}

void perspective(
PGraphics3D rndr,
float fov,
float aspect,
float near,
float far ) {

rndr.cameraFOV = fov;
rndr.cameraAspect = aspect;
rndr.cameraNear = near;
rndr.cameraFar = far;

float cotfov = 1.0 / tan(fov * 0.5f);
float d = 1.0 / (far - near);
rndr.projection.set(
cotfov / aspect, 0.0, 0.0, 0.0,
0.0, cotfov, 0.0, 0.0,
0.0, 0.0, (far + near) * -d, (near + near) * far * -d,
0.0, 0.0, -1.0, 0.0);
}

void camera(
PGraphics3D rndr,
float xEye, float yEye, float zEye,
float xCenter, float yCenter, float zCenter) {

camera(
rndr,
xEye, yEye, zEye,
xCenter, yCenter, zCenter,
0.0, 1.0, 0.0);
}

void camera(
PGraphics3D rndr,
float xEye, float yEye, float zEye,
float xCenter, float yCenter, float zCenter,
float xUp, float yUp, float zUp) {

// Subtract center from eye to get forward.
// Camera orbits target.
float kx = xEye - xCenter;
float ky = yEye - yCenter;
float kz = zEye - zCenter;

// Normalize forward. mag(v) = sqrt(dot(v, v)).
float kmagsq = kx * kx + ky * ky + kz * kz;
float kmag = sqrt(kmagsq);

kx /= kmag;
ky /= kmag;
kz /= kmag;

// Avoid case where forward parallel to reference up.
float dotp = kx * xUp + ky * yUp + kz * zUp;
if (dotp < -0.9999 || dotp > 0.9999) {
return;
}

// Cross forward with reference up.
float ix = ky * zUp - kz * yUp;
float iy = kz * xUp - kx * zUp;
float iz = kx * yUp - ky * xUp;

// Normalize right.
float imagsq = ix * ix + iy * iy + iz * iz;
float imag = sqrt(imagsq);

ix /= imag;
iy /= imag;
iz /= imag;

// Cross right with forward.
float jx = iy * kz - iz * ky;
float jy = iz * kx - ix * kz;
float jz = ix * ky - iy * kx;

// Normalize up.
float jmagsq = jx * jx + jy * jy + jz * jz;
float jmag = sqrt(jmagsq);

jx /= jmag;
jy /= jmag;
jz /= jmag;

// Set loose renderer camera variables.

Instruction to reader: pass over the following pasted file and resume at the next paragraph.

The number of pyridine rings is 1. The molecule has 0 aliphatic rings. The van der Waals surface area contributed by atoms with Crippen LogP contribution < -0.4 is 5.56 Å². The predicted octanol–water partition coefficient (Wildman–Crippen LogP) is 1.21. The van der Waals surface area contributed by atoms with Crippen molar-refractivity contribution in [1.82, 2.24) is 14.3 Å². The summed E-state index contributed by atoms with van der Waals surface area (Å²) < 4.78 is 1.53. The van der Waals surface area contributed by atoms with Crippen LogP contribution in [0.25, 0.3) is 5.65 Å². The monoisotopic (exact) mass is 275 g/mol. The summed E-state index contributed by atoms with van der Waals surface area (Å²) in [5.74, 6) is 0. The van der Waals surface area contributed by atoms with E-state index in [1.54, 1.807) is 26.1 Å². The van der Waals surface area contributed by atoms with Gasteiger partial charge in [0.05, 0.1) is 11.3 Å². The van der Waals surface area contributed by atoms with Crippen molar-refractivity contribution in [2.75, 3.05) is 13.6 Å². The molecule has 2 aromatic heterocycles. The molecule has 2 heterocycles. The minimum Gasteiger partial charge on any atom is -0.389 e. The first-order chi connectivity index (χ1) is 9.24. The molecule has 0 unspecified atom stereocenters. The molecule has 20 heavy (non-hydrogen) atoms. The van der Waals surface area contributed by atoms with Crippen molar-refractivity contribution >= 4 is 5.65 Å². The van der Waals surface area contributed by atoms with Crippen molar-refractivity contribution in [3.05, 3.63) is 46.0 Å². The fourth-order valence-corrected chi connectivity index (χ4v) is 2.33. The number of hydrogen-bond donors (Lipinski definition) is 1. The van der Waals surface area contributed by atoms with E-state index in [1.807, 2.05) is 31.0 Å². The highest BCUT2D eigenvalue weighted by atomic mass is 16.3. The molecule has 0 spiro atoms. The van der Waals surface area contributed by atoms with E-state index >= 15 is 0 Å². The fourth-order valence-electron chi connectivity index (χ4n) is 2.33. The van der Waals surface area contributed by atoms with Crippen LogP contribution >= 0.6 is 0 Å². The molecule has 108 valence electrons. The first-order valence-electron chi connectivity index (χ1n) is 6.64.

rndr.cameraX = xEye;
rndr.cameraY = yEye;
rndr.cameraZ = zEye;
//rndr.eyeDist = kmag; // eyeDist not visible.

// Set renderer camera inverse.
rndr.cameraInv.set(
ix, jx, kx, xEye,
iy, jy, ky, yEye,
iz, jz, kz, zEye,
0.0, 0.0, 0.0, 1.0);

// Set the camera.
// rndr.camera.set(rndr.cameraInv);
// rndr.camera.invert();

rndr.camera.set(
ix, iy, iz, -xEye * ix - yEye * iy - zEye * iz,
jx, jy, jz, -xEye * jx - yEye * jy - zEye * jz,
kx, ky, kz, -xEye * kx - yEye * ky - zEye * kz,
0.0, 0.0, 0.0, 1.0);

// Update project model view.
rndr.modelview.set(rndr.camera);
rndr.modelviewInv.set(rndr.cameraInv);
rndr.projmodelview.set(rndr.projection);
rndr.projmodelview.apply(rndr.modelview);
}
``````
1 Like

Thanks Jeremy for the help,
I ended up solving my problem by just treating the UP vector as a down, and being aware of my coordinate system.

The good thing is, during my confusion I was worried that Processing had an inconsistency. It doesn’t, it’s just that UP meaning down on the screen is slightly confusing.

I understand that Processing uses a downward Y, and that isn’t going to change. I also think my uses of it are niche and not the target audience.

The long-term solution I came up with was somehow a way to expose the viewport matrix, so we can just change the mapping there, and everything else will follow suit. I haven’t looked at the code to see if this is even possible, or even consistent across platforms, but if the platform issues have been wrapped to provide a consistent viewport, then adding a simply transform at the next level (lowest in the processing pipeline we can get) I think would be a solution.

I can’t see most of the Processing community care about this though. So I may look at doing it, but have it as something in the PGraphics for expert use and not something intended to be exposed to the average user.